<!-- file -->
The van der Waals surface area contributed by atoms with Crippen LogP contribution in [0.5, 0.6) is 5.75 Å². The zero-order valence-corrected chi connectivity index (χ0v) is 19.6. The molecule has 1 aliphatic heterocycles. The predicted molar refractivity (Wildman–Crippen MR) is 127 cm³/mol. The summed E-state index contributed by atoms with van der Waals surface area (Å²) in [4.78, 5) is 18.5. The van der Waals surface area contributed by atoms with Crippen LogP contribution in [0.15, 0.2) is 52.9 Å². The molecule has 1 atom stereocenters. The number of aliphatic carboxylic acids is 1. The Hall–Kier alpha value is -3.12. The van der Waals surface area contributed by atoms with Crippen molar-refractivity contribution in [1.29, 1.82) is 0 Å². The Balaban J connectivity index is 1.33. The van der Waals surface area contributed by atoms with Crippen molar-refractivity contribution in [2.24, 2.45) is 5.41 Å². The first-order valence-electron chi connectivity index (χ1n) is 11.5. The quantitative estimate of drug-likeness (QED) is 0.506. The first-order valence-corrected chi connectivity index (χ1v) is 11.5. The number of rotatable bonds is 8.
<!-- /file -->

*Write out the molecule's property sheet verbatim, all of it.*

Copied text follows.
The van der Waals surface area contributed by atoms with Crippen LogP contribution in [0.5, 0.6) is 5.75 Å². The zero-order valence-corrected chi connectivity index (χ0v) is 19.6. The molecule has 1 aliphatic heterocycles. The predicted molar refractivity (Wildman–Crippen MR) is 127 cm³/mol. The summed E-state index contributed by atoms with van der Waals surface area (Å²) in [4.78, 5) is 18.5. The van der Waals surface area contributed by atoms with Crippen LogP contribution in [0.15, 0.2) is 52.9 Å². The molecule has 1 atom stereocenters. The number of aliphatic carboxylic acids is 1. The Hall–Kier alpha value is -3.12. The van der Waals surface area contributed by atoms with Crippen molar-refractivity contribution in [1.29, 1.82) is 0 Å². The Balaban J connectivity index is 1.33. The van der Waals surface area contributed by atoms with Crippen molar-refractivity contribution in [2.24, 2.45) is 5.41 Å². The first-order valence-electron chi connectivity index (χ1n) is 11.5. The quantitative estimate of drug-likeness (QED) is 0.506. The first-order valence-corrected chi connectivity index (χ1v) is 11.5. The number of rotatable bonds is 8.